Ukrainians began their traditional holiday week without officially knowing who will be their next president. Even the apparent winner of the election - opposition candidate Viktor Yushchenko - is taking some time off, during this week between New Years Eve and Orthodox Christmas on January 7.
Mr. Yushchenko, his wife, and family of five headed for the Carpathian Mountains in western Ukraine for some time away from the round-the-clock pressures and demands of the presidential campaign trail and the weeks of massive opposition street protests.
Mr. Yushchenko's official Web site shows the apparent president-elect, who was poisoned during the campaign, in a bright yellow and orange ski jacket out on the slopes. But it also indicates it will not be all rest and no work for Mr. Yushchenko.
According to the Web site, Mr. Yushchenko also plans to travel to the nearby Ivano-Frankisk and Lviv regions to meet with political and business representatives during the holidays.
The Georgian presidential couple, Mikhail Saakashvili and his wife Sandra, are with the Yushchenkos at the Ukrainian village retreat. They flew into Kiev for New Years Eve festivities on the Maidan, or central square, that attracted tens-of-thousands of peaceful revelers.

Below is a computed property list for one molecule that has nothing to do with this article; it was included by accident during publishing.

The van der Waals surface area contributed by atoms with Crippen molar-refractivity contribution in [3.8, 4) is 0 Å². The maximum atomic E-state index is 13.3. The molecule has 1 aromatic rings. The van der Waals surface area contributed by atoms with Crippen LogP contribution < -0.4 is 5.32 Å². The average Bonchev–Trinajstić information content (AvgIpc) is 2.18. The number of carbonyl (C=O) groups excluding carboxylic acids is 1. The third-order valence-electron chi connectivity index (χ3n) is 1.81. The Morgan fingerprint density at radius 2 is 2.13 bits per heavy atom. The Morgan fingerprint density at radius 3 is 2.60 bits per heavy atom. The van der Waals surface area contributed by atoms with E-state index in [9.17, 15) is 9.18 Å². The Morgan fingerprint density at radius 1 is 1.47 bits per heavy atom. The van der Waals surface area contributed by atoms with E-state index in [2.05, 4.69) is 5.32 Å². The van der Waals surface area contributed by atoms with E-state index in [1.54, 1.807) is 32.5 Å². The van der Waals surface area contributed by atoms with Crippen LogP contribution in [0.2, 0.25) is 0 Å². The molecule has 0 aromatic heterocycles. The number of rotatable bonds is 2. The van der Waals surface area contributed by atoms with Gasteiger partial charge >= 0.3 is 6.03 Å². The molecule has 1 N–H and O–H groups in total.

The day after the festivities, workers disassembled the large stage that had been at the heart of the opposition protests. But the huge sprawling tent camp housing some 1,000 opposition supporters remains. Protesters there vow to keep up their vigil until Mr. Yushchenko is officially confirmed as the new president.
But that might not be for a few more weeks, given that pro-Russia rival Viktor Yanukovych is exercising his right to full legal appeals over what he says was massive voter manipulation and fraud. All but one of those appeals before both the Central Election Commission and the Supreme Court have already been rejected for lack of convincing evidence. But he still has one final appeal over the overall result of the election before the Supreme Court, which is not expected to meet again until after January 7.
After it rules, Ukraine's central election commission will be able to issue its final, official results. Then and only then can parliament set a date for the presidential inauguration.
Mr. Yushchenko has said he is confident he will be confirmed. In an interview with the German newspaper Der Spiegel Monday Mr. Yushchenko reiterated that pro-government officials and supporters need not fear political persecutions.
He also continued to stress that rooting out corruption will be among his main priorities.
Meanwhile, the office of Ukraine's prosecutor-general has begun an investigation into the financial expenditures of the outgoing government.